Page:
Retirement savings daunting, but doable

Your Money staff reporter

Flipping through a fund company's quarterly newsletter, my eyes came to a screeching halt when I read this savings tips for young investors: "Strive to save at least 10 percent to 15 percent of your income for retirement, with any additional savings earmarked for short-term goals such as a car, vacation or house."

The newsletter elaborated, saying you should "save at least 15 percent of your salary each year for retirement as soon as you start working" and stay at that level throughout your career to ensure a comfortable retirement.

You've got to be kidding me. Even though a young worker a) likely does not own a home; b) probably owns minimal furniture in his or her apartment; c) typically carries some $20,000 in student-loan debt; and d) may have some credit card debt, a full 15 percent of a starting salary should be dedicated to retirement?

Judith Ward, a financial planner with T. Rowe Price in Baltimore, which published the newsletter, was quick to understand my skepticism.

"It's a lofty number, for sure," she says. "But this generation is going to be so reliant on personal savings for retirement, and that's much different from previous generations."

You've probably heard all the bad news already, but here's a refresher: It's expected that starting in 2040 payroll taxes will fund only 74 percent of promised Social Security benefits. Pension plans are going the way of typewriters and 8-track players. And people are living longer during retirement.

With more and more Generation Y-ers entering the workforce, there's a sense of urgency to get the word out: You need to start saving for retirement right away.

-- The bright side

The good news is that it may soon become easier to start saving. Last month, President Bush signed the Pension Protection Act, which gives employers the green light to automatically enroll new hires in a 401(k) plan.

And for employees already enrolled, more companies are trying to make investing as effortless as possible: 27 percent offer to rebalance your allocation every year and 17 percent will automatically increase your contribution rate, according to a January report from Hewitt Associates, a human resources consulting firm.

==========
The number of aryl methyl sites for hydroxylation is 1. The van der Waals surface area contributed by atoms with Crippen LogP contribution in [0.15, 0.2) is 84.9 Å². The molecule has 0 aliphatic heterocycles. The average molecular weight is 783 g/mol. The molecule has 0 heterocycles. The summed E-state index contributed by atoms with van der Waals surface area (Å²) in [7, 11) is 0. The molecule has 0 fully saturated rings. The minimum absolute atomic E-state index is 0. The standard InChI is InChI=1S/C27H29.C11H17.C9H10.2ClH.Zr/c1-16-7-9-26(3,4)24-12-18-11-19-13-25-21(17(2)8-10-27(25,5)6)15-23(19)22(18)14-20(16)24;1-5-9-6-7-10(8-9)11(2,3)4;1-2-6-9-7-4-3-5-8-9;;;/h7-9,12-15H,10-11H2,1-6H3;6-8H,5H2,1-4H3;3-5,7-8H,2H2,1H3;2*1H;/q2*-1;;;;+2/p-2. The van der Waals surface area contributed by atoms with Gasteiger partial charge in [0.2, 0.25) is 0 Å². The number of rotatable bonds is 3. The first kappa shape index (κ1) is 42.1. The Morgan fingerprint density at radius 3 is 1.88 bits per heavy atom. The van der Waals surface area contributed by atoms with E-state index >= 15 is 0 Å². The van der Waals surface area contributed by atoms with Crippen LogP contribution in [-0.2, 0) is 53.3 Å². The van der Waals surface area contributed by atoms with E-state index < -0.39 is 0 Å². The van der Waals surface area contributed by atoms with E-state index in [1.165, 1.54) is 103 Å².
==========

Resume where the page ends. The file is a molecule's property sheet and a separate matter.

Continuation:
Finally, don't forget to take into account that any company match your receive on 401(k) contributions counts toward the 15 percent savings target.

"Even if you can't sock away the rest all at once, that's OK," Ward said. "Just make it a goal to get there."

-- The not-so bright side

Still, no matter how the government or employers tweak 401(k) plans, it's up to you to save enough for retirement.

One way to come to grips with the idea is to start calculating estimates--albeit very rough estimates--for how much you'll need.

You can find retirement planning calculators on the Web and tools at any of the major investment companies.

Think about what percentage of your salary you'll want to live on in retirement.

In a 2006 survey by the Employee Benefit Research Institute, more than half of current retirees said they live off of 70 percent or more of their pre-retirement income--a figure that most financial planners say to expect.

To get there, T. Rowe Price calculates that someone with 40 years until retirement and a 60/40 stock-to-bond ratio would replace roughly 50 percent of his or her pre-retirement salary. That percentage, plus any benefits from Social Security and a part-time job, should be sufficient, Ward said.

Consider that young investors can afford to take on more risk, ramping up their stock holdings, typically eking out more returns in the long run, and you may be able to skip that part-time job.

But again, that all depends on making choices today.

"There is nothing fun about delaying gratification," said Bonnie Hughes, a financial planner in Kennesaw, Ga. "But the equations won't change, and if you ignore them, you do it at your own peril."

E-mail Carolyn Bigda at

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